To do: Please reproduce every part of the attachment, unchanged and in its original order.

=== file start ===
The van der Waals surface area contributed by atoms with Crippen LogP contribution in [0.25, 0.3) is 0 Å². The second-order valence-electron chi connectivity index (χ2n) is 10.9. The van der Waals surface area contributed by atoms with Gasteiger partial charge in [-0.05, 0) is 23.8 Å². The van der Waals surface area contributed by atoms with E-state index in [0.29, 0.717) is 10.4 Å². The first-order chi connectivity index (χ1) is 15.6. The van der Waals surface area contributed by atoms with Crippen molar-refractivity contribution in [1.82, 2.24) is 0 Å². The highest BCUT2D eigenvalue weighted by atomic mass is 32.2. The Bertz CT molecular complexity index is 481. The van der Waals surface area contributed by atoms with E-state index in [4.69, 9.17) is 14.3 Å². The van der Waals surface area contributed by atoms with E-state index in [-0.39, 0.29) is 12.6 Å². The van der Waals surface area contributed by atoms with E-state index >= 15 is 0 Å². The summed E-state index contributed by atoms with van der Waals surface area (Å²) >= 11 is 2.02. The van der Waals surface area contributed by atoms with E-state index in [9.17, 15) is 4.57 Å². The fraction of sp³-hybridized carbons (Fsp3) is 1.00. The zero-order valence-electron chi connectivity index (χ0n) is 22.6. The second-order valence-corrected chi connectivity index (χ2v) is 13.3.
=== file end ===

The van der Waals surface area contributed by atoms with Crippen LogP contribution in [0.25, 0.3) is 0 Å². The second-order valence-electron chi connectivity index (χ2n) is 10.9. The van der Waals surface area contributed by atoms with Gasteiger partial charge in [-0.05, 0) is 23.8 Å². The van der Waals surface area contributed by atoms with E-state index in [0.29, 0.717) is 10.4 Å². The first-order chi connectivity index (χ1) is 15.6. The van der Waals surface area contributed by atoms with Crippen molar-refractivity contribution in [1.82, 2.24) is 0 Å². The highest BCUT2D eigenvalue weighted by atomic mass is 32.2. The Bertz CT molecular complexity index is 481. The van der Waals surface area contributed by atoms with E-state index in [4.69, 9.17) is 14.3 Å². The van der Waals surface area contributed by atoms with E-state index in [-0.39, 0.29) is 12.6 Å². The van der Waals surface area contributed by atoms with E-state index >= 15 is 0 Å². The summed E-state index contributed by atoms with van der Waals surface area (Å²) >= 11 is 2.02. The van der Waals surface area contributed by atoms with E-state index in [9.17, 15) is 4.57 Å². The fraction of sp³-hybridized carbons (Fsp3) is 1.00. The zero-order valence-electron chi connectivity index (χ0n) is 22.6. The second-order valence-corrected chi connectivity index (χ2v) is 13.3.